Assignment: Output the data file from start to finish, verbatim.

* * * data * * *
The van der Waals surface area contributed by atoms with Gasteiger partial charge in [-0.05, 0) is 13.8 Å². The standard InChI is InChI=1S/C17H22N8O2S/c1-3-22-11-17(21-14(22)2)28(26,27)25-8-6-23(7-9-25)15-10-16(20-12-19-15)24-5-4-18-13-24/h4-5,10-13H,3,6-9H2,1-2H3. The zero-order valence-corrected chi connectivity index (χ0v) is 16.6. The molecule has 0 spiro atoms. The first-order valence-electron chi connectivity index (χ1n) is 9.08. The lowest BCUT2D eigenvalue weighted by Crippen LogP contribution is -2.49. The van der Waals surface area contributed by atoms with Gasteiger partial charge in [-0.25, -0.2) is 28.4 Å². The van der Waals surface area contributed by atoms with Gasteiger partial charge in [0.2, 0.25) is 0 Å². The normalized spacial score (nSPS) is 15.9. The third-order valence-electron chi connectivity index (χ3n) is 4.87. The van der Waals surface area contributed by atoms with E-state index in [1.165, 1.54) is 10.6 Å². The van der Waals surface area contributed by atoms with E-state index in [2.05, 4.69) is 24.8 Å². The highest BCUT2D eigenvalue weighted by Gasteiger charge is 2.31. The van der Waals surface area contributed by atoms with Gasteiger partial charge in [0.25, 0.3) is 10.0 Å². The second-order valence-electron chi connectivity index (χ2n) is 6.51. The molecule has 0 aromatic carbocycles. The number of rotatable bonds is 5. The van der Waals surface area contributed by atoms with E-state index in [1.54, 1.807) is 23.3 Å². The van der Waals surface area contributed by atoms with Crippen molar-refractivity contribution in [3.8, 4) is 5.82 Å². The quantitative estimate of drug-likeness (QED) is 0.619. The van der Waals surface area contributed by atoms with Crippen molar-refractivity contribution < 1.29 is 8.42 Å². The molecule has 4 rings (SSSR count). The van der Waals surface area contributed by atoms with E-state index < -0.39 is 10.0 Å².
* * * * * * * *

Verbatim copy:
The van der Waals surface area contributed by atoms with Gasteiger partial charge in [-0.05, 0) is 13.8 Å². The standard InChI is InChI=1S/C17H22N8O2S/c1-3-22-11-17(21-14(22)2)28(26,27)25-8-6-23(7-9-25)15-10-16(20-12-19-15)24-5-4-18-13-24/h4-5,10-13H,3,6-9H2,1-2H3. The zero-order valence-corrected chi connectivity index (χ0v) is 16.6. The molecule has 0 spiro atoms. The first-order valence-electron chi connectivity index (χ1n) is 9.08. The lowest BCUT2D eigenvalue weighted by Crippen LogP contribution is -2.49. The van der Waals surface area contributed by atoms with Gasteiger partial charge in [-0.25, -0.2) is 28.4 Å². The van der Waals surface area contributed by atoms with Gasteiger partial charge in [0.2, 0.25) is 0 Å². The normalized spacial score (nSPS) is 15.9. The third-order valence-electron chi connectivity index (χ3n) is 4.87. The van der Waals surface area contributed by atoms with E-state index in [1.165, 1.54) is 10.6 Å². The van der Waals surface area contributed by atoms with E-state index in [2.05, 4.69) is 24.8 Å². The highest BCUT2D eigenvalue weighted by Gasteiger charge is 2.31. The van der Waals surface area contributed by atoms with Gasteiger partial charge in [0.25, 0.3) is 10.0 Å². The second-order valence-electron chi connectivity index (χ2n) is 6.51. The molecule has 0 aromatic carbocycles. The number of rotatable bonds is 5. The van der Waals surface area contributed by atoms with E-state index in [1.54, 1.807) is 23.3 Å². The van der Waals surface area contributed by atoms with Crippen molar-refractivity contribution in [3.8, 4) is 5.82 Å². The quantitative estimate of drug-likeness (QED) is 0.619. The van der Waals surface area contributed by atoms with Crippen molar-refractivity contribution < 1.29 is 8.42 Å². The molecule has 4 rings (SSSR count). The van der Waals surface area contributed by atoms with E-state index < -0.39 is 10.0 Å².